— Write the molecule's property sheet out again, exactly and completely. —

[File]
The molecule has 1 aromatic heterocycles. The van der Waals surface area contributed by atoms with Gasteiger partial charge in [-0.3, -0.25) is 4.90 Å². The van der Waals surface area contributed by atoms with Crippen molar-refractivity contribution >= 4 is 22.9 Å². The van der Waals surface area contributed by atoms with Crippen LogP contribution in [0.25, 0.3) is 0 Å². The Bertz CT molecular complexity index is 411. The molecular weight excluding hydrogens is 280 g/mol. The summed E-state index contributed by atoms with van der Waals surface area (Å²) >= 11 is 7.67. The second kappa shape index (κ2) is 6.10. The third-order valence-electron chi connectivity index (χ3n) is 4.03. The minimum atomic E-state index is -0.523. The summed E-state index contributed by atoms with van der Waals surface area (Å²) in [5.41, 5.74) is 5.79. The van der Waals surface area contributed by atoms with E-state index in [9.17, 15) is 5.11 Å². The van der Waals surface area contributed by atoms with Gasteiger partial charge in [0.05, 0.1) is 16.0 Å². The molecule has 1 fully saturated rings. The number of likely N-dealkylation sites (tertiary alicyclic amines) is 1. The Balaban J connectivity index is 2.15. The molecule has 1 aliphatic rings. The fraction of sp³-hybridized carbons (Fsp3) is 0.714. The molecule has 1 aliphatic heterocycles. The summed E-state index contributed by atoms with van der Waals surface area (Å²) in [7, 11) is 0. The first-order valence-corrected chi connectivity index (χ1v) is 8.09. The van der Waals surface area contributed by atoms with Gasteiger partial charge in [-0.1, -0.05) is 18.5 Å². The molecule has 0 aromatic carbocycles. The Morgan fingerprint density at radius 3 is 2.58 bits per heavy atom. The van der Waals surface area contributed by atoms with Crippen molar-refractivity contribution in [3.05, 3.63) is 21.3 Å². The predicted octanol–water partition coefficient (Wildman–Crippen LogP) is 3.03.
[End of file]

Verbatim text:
The molecule has 1 aromatic heterocycles. The van der Waals surface area contributed by atoms with Gasteiger partial charge in [-0.3, -0.25) is 4.90 Å². The van der Waals surface area contributed by atoms with Crippen molar-refractivity contribution >= 4 is 22.9 Å². The van der Waals surface area contributed by atoms with Crippen LogP contribution in [0.25, 0.3) is 0 Å². The Bertz CT molecular complexity index is 411. The molecular weight excluding hydrogens is 280 g/mol. The summed E-state index contributed by atoms with van der Waals surface area (Å²) >= 11 is 7.67. The second kappa shape index (κ2) is 6.10. The third-order valence-electron chi connectivity index (χ3n) is 4.03. The minimum atomic E-state index is -0.523. The summed E-state index contributed by atoms with van der Waals surface area (Å²) in [5.41, 5.74) is 5.79. The van der Waals surface area contributed by atoms with E-state index in [9.17, 15) is 5.11 Å². The van der Waals surface area contributed by atoms with Gasteiger partial charge in [0.05, 0.1) is 16.0 Å². The molecule has 1 fully saturated rings. The number of likely N-dealkylation sites (tertiary alicyclic amines) is 1. The Balaban J connectivity index is 2.15. The molecule has 1 aliphatic rings. The fraction of sp³-hybridized carbons (Fsp3) is 0.714. The molecule has 1 aliphatic heterocycles. The summed E-state index contributed by atoms with van der Waals surface area (Å²) in [7, 11) is 0. The first-order valence-corrected chi connectivity index (χ1v) is 8.09. The van der Waals surface area contributed by atoms with Gasteiger partial charge in [-0.1, -0.05) is 18.5 Å². The molecule has 0 aromatic carbocycles. The Morgan fingerprint density at radius 3 is 2.58 bits per heavy atom. The van der Waals surface area contributed by atoms with Crippen molar-refractivity contribution in [3.05, 3.63) is 21.3 Å². The predicted octanol–water partition coefficient (Wildman–Crippen LogP) is 3.03.